The ball whizzed by about six feet from my head. “I’m right here!” I shouted, “not over there!” I was 14 years old, playing catch with a member of my softball team. And this kid’s aim, or lack thereof, was annoying. Every time she threw, the ball went way over my head or off to the side out of reach. Dad, who helped coach my team, was watching. I ran over near him for a drink of water. “I sure wish she would learn to throw!” I complained in frustration.
“Hmm.” he said. “Seems like that’s quite an opportunity she’s throwing at you.”
“Huh?” I asked taking off my hat and wiping the sweat off my face. I looked up at him, squinting into the sun. I didn’t understand his point any better than I could see his face. “What is he talking about?” I wondered silently as I ran back for another round of expected torture.
Everyone on the team was told to rotate. Every time my new partner threw, the ball landed right in my glove. The two of us fell into an easy rhythm of catch-step-throw, back and forth and back and forth. “This is more like it!” I thought. I loved feeling the solid smack of the ball landing in the center of my glove. I loved the moment of suspension as I landed the catch on my back foot, then lunged forward. I loved the stretch of release as my weight shifted, my arm whipped out in front of me and my whole body propelled the ball through the air.
“Good throw,” Dad said as he walked up beside me. We were both proud of my arm that had developed slowly over the last few years after hours of playing catch together.
“Thanks,” I said without losing my stride. Back and forth and back and forth. He was still standing there. “What?” I asked, sensing he had something to say.
“Well, I’m just noticing how much easier it is to catch that ball when it’s thrown right at you,” he says.
“Yeah’, no kidding,” I snickered.
“In fact, it’s so easy, almost anybody could do it,” he added casually.
“Huh?” I broke my rhythm and held on to the ball, watching as he walked away. What did he mean anybody could do this? He knew better than anybody that it had taken me years of practice to be able to effortlessly execute this complex series of movements with such precision. What was he talking about?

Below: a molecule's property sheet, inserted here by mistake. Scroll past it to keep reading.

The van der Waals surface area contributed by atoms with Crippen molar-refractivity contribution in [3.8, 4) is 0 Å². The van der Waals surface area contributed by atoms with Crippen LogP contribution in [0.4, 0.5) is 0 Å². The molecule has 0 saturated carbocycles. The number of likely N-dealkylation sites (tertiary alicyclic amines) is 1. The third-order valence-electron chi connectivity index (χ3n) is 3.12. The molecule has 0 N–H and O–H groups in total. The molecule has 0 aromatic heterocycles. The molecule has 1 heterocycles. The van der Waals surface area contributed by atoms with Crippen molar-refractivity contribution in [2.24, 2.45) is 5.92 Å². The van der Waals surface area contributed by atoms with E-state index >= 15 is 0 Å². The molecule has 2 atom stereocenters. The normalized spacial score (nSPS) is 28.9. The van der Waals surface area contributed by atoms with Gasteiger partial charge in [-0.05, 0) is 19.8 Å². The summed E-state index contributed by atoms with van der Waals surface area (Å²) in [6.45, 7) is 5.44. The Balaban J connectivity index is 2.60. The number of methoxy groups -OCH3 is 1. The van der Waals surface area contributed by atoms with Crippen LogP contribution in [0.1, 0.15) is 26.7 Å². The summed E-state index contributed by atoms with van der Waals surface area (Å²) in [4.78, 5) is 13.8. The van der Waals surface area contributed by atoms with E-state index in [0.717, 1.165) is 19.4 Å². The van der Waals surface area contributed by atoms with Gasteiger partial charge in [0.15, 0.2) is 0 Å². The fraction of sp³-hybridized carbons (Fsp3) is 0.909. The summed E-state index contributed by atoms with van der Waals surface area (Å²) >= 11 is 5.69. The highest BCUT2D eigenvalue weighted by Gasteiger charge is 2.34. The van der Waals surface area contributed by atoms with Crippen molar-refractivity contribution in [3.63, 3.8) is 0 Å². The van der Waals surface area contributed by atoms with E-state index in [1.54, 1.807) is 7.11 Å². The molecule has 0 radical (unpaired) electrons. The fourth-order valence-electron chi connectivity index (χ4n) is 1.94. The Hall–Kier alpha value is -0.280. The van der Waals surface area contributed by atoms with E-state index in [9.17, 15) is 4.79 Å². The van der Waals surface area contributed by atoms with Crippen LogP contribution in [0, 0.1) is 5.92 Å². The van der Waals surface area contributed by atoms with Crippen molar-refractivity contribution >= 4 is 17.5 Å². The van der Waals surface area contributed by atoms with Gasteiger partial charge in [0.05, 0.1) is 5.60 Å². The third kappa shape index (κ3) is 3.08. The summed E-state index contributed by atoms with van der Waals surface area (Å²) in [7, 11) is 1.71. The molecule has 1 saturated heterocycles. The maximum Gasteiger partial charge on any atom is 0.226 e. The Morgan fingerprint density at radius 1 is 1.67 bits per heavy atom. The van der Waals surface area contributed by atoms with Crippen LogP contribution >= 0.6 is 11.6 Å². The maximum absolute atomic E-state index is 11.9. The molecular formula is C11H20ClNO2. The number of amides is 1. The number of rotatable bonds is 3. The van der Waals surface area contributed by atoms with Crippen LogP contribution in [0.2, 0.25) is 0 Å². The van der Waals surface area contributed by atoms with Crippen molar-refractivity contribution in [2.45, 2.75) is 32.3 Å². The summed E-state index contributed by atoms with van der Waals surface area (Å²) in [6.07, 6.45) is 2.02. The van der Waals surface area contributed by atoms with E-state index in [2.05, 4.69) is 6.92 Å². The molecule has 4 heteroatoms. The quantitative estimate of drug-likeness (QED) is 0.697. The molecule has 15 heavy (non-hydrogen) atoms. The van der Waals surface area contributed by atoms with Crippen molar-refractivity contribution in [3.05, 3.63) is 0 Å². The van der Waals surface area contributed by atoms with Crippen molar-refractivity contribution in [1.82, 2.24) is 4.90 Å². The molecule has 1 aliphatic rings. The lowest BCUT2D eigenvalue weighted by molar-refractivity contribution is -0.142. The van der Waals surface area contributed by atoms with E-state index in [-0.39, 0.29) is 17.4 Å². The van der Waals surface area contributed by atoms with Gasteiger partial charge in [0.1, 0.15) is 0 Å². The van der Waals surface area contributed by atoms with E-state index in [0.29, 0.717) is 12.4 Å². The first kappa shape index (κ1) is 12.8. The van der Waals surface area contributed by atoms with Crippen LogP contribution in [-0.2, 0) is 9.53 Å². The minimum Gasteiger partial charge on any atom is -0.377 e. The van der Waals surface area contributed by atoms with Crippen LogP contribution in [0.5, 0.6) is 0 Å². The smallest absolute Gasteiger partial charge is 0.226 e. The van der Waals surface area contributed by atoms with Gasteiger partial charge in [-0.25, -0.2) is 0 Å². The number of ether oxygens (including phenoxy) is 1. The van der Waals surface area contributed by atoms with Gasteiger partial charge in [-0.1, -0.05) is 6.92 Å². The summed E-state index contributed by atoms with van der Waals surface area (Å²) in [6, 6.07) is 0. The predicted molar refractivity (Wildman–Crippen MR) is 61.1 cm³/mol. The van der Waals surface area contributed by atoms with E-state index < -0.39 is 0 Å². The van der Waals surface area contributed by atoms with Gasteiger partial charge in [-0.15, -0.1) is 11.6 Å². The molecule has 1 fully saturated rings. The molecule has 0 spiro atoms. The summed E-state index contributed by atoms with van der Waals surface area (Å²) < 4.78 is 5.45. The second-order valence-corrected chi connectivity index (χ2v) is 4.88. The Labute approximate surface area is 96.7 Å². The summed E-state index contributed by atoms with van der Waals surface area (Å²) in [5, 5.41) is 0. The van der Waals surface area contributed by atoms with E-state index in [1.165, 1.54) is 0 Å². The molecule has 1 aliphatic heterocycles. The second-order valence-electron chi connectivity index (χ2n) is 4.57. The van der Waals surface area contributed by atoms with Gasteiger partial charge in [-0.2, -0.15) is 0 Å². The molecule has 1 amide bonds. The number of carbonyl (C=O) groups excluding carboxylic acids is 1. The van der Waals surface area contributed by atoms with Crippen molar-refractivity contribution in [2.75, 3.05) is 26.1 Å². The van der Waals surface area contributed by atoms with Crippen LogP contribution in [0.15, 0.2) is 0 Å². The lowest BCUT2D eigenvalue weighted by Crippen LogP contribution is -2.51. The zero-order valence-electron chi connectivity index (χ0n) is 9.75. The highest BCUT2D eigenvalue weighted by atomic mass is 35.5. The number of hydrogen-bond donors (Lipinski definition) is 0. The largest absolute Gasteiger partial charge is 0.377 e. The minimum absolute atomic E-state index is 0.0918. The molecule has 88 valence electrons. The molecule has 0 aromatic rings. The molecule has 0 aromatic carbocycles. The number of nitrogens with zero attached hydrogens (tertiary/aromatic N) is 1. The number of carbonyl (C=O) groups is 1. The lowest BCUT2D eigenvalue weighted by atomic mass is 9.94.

“Throw the ball!” my partner yelled impatiently. Too late. The coach called for another rotation. One of our newer team members stepped into place across from me. “Here we go again,” I thought and threw the ball to her. Her return throw was way over my head. In a burst of frustrated energy I jumped up and grabbed it.
“Wow! Good catch!” she yelled across the grass as I lobbed the ball back. This cycle repeated. Determined to catch that ball, I ran, jumped, reached and dove, a puppet to her every erratic throw. It required a ton of energy and focus, but surprisingly enough, I caught more than I missed. Even more surprising was how exhilarating it felt!
As the season continued, I discovered that experienced players who were able to actually throw the ball to me provided me a chance to smoothly, flawlessly catch and return with a satisfying rhythm. But the girls who erratically threw wild balls gave me a chance to be a superstar! I started looking for chances to partner with less-skilled team members rather than avoiding them. My motives were not altruistic; I was pushing my skill level. I learned to jump behind, in front of, up to, or down on anything that flew, rolled or bounced anywhere near my proximity. I was positioned as shortstop and commanded the infield. I learned that bad throws create opportunities for great catches.